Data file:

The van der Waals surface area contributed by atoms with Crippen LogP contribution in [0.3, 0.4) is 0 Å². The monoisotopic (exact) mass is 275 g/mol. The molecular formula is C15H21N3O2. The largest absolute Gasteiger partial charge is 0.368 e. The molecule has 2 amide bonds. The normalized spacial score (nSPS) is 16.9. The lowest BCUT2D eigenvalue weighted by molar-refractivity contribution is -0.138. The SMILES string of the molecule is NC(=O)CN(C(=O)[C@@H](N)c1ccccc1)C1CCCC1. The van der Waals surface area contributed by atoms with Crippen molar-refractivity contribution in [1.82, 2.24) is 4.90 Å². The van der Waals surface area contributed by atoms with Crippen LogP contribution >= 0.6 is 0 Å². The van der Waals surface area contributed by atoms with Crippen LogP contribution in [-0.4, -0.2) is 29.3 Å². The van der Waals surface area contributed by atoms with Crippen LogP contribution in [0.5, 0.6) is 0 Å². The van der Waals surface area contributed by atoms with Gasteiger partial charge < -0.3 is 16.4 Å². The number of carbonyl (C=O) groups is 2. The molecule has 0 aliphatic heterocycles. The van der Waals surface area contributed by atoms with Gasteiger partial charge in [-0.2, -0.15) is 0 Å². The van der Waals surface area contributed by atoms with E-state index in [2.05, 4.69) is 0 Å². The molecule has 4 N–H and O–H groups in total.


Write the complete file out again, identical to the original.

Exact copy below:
The van der Waals surface area contributed by atoms with Crippen LogP contribution in [0.3, 0.4) is 0 Å². The monoisotopic (exact) mass is 275 g/mol. The molecular formula is C15H21N3O2. The largest absolute Gasteiger partial charge is 0.368 e. The molecule has 2 amide bonds. The normalized spacial score (nSPS) is 16.9. The lowest BCUT2D eigenvalue weighted by molar-refractivity contribution is -0.138. The SMILES string of the molecule is NC(=O)CN(C(=O)[C@@H](N)c1ccccc1)C1CCCC1. The van der Waals surface area contributed by atoms with Crippen molar-refractivity contribution in [1.82, 2.24) is 4.90 Å². The van der Waals surface area contributed by atoms with Crippen LogP contribution >= 0.6 is 0 Å². The van der Waals surface area contributed by atoms with Crippen LogP contribution in [-0.4, -0.2) is 29.3 Å². The van der Waals surface area contributed by atoms with Crippen LogP contribution in [0.5, 0.6) is 0 Å². The van der Waals surface area contributed by atoms with Gasteiger partial charge < -0.3 is 16.4 Å². The number of carbonyl (C=O) groups is 2. The molecule has 0 aliphatic heterocycles. The van der Waals surface area contributed by atoms with Gasteiger partial charge in [-0.2, -0.15) is 0 Å². The van der Waals surface area contributed by atoms with E-state index in [2.05, 4.69) is 0 Å². The molecule has 4 N–H and O–H groups in total.